Many nationalities, similar patterns among international students
Griffith College has around 1400 international students, from more than 77 different countries. But who are they? Where do they come from? Do they share similar experiences? Which courses they apply for? It is easy for them to find work in a city such as Dublin?
According to Susan O`Connor from the GCD International Office, the majority of the non European international students at Griffith are from Asia. They arrive from countries such as China, Turkey, India an Pakistan. Outside the Asian continent, most students come from Brazil.
Those internationals are usually enrolled in language courses. Those that are not here to learn English, pursue a degree in areas such as accountancy, business an computer science. Such courses have a high number of students from China, India and Pakistan.
Most of the internationals prefer living close to Griffith during their initial months in Dublin, mainly at the city centre, a place where we can hear so many different languages at the same time that we almost forget we are in a English speaking territory.
I interviewed 5 students from outside Ireland (1 from EU and 4 non EU) about their experience in the country so far. The interviews showed similar responses and patterns to most of the questions asked. The topics of the interviews included: nationality(s), course taken, adaptation issues, accommodation issues, contact with people from and outside their own culture, job seeking and favourite places in Dublin.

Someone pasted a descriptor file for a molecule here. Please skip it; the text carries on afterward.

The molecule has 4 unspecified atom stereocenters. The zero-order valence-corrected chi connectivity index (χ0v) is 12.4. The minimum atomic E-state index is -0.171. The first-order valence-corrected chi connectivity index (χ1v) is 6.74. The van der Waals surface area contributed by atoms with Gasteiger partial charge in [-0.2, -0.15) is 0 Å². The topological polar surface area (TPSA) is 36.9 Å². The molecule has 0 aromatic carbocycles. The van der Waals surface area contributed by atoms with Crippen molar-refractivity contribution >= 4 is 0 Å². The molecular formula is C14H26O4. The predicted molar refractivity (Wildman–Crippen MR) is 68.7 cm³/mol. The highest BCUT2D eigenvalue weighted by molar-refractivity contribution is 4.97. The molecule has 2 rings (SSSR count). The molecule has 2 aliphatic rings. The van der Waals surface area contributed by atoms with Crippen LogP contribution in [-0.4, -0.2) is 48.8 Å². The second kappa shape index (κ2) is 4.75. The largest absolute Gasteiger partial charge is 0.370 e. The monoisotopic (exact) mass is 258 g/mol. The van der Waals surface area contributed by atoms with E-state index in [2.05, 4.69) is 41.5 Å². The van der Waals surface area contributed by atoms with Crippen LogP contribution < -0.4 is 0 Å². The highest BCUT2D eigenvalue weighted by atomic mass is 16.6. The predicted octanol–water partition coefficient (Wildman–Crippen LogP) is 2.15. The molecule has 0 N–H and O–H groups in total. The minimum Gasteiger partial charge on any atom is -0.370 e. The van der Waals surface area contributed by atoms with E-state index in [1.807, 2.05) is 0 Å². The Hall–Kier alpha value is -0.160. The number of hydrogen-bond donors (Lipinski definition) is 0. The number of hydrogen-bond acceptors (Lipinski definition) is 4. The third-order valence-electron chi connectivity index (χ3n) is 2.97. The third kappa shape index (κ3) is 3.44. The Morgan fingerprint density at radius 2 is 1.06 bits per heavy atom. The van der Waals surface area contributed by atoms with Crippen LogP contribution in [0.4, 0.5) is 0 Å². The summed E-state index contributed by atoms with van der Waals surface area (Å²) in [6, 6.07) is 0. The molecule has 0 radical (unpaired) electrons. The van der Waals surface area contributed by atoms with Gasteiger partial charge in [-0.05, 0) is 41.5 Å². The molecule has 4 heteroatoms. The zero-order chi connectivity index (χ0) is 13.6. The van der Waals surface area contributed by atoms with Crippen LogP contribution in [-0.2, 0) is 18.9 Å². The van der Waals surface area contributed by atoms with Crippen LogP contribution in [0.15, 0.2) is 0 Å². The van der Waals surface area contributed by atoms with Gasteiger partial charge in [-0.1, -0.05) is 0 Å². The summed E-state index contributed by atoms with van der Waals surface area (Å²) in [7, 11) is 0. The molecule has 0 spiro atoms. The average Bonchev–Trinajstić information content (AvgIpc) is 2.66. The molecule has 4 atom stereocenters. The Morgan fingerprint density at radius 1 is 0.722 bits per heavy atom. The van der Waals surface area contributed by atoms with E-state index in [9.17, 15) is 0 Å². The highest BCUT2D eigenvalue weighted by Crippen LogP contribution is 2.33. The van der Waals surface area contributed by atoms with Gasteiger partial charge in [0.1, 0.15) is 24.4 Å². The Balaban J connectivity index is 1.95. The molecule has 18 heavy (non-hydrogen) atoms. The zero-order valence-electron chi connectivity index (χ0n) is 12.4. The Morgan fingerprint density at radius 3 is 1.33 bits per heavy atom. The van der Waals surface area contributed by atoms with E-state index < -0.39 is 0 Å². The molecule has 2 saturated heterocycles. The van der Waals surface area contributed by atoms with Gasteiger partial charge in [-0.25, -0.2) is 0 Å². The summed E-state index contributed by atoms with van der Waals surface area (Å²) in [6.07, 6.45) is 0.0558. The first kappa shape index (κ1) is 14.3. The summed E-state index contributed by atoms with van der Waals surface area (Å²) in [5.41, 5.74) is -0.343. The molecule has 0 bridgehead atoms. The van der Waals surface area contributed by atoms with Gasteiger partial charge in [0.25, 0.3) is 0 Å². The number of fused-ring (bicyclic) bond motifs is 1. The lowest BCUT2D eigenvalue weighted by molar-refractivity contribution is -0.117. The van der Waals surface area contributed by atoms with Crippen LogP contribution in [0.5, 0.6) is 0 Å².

Ali from Pakistan is studying business at Griffith. He`s been in Dublin for 6 months. He had no problems finding an accommodation, since his parents had already found a place for him in the city centre.
“My friends are mostly from Pakistan and share the same culture. All of them have part time jobs, and, because of that, we are only able meet at the College. I had homesickness during my first three months in Ireland. But, I think that been on my own has been very positive, particularly because of the self-sufficiency and personal growth acquired when someone is away from home.”
One aspect in which he differs from the other interviewers is job seeking. He says he prefer to finish his studies first to then start looking for a job.
Khalid is from India and is studying finances. He has been in Dublin for 1 year. “Finding an accommodation was easy, because my uncle already leaves in Ireland.” Like the other students, Khalid leaves near the city centre.
The biggest problems experienced by him were related to climate and the Irish accent. Homesickness wasn’t a big issue though. After 2 months, he got over it. “Most of my friends are from India as well. I work with security. It took me 3 months to find a job.” His favourite places in Dublin are St. Patrick Cathedral and Stephen Green park.
Alice from Botswana is studying computer science and has been here for 5 and a half years. Initially she stayed in a student residence, moving later to a rented house. “I had problems with the could weather and the Irish accent. Most of my friends are from Botswana or other from other countries in Africa.”